|One Month Old!!|
I stood on tiptoes to see over the mass of people and scanned the room, and realized in short order that I didn't have a clue what or who I was looking for. The woman I had talked to looked at me with a perplexed look on her face and I quickly said "I'm here to meet people I don't know, so I don't really know who I'm looking for." She just smiled and turned back to her friends.
I stepped out into the entryway where it was much quieter. I dialed the number of the lady who had invited me to come and she said they were on their way, so I told her I'd wait inside the entry for her. I sat and waited. I eyed up everyone who walked in the door, and asked myself - "is she the mother of a baby with Down syndrome?" "Do they look like they have a child with Downs?" "Is he the father of a little one with Down syndrome?" I realized it was ridiculous to even ask myself that, there's no way to look at someone and know this. So I stared at my shoes instead.
Then, in walked a woman who looked at those of us waiting in the entry and asked "Amanda?" Finally...I didn't feel so lost anymore. She led me to the back room where the group was gathering. Within minutes, I met a family who had a baby with Downs just a month before Sam was born, two families with four year old boys who have Downs, yet another family with a girl with Downs, and so many more....now these were people I could get to know.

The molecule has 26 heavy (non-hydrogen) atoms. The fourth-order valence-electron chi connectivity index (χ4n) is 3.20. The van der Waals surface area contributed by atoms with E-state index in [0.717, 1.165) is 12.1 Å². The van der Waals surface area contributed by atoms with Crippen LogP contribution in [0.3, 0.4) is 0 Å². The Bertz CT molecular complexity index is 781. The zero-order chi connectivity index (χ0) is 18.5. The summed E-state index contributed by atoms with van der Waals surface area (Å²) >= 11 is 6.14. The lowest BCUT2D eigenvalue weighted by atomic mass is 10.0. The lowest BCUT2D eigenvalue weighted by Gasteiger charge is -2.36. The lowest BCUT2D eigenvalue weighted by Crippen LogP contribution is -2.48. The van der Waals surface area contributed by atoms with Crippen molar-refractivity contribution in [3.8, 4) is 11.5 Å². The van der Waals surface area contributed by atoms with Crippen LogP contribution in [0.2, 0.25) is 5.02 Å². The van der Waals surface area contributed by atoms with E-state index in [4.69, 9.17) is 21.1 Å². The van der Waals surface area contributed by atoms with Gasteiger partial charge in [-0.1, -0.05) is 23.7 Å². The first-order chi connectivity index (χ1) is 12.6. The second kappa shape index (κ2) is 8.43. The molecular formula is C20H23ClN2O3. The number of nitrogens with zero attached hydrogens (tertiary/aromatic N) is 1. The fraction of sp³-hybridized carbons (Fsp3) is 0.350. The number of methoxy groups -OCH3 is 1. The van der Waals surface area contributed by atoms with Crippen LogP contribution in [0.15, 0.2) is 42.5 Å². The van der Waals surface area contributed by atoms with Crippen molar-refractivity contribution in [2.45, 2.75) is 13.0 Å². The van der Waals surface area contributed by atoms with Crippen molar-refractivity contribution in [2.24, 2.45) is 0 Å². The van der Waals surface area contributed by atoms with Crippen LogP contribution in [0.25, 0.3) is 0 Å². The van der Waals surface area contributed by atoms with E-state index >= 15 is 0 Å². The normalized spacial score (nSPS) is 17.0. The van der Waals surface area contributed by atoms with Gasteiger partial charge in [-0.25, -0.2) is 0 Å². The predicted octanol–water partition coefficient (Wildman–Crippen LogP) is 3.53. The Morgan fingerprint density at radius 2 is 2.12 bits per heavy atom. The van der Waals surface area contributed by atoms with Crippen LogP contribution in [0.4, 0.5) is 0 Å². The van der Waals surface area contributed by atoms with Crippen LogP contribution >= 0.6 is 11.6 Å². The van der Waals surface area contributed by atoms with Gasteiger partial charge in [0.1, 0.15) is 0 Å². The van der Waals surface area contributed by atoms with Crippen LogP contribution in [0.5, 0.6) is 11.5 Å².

We sat and shared stories for over three hours. We talked about the moment we "found out", the health struggles that some of the children had shortly after birth and the adjustment we had to make when we brought our new babies home. We talked about triumphs, like the little boy who learned to walk (just before he was three) just in time to be a ring bearer in a wedding. We talked about breastfeeding, pumping, pumping while driving (cause you'll do whatever you have to do to get the job done!) and sore nipples. One proud father proclaimed his son with Downs is quite a "chick magnet" - I love it!!
For three hours, I sat with a group of wonderful people, who wear the same shoes we're wearing. I've been worried about these shoes, I've been afraid of what people might think of these shoes. They're not exactly the "in" style, you know? For three amazing hours, I could relate to the birth stories of these other moms, to the emotions they felt - everything from pain, to denial, to absolute joy. One mom said that eventually, the fact that you have a child with Downs just fades into the background of your family. I like the sound of that.
|The shoes we wear these days|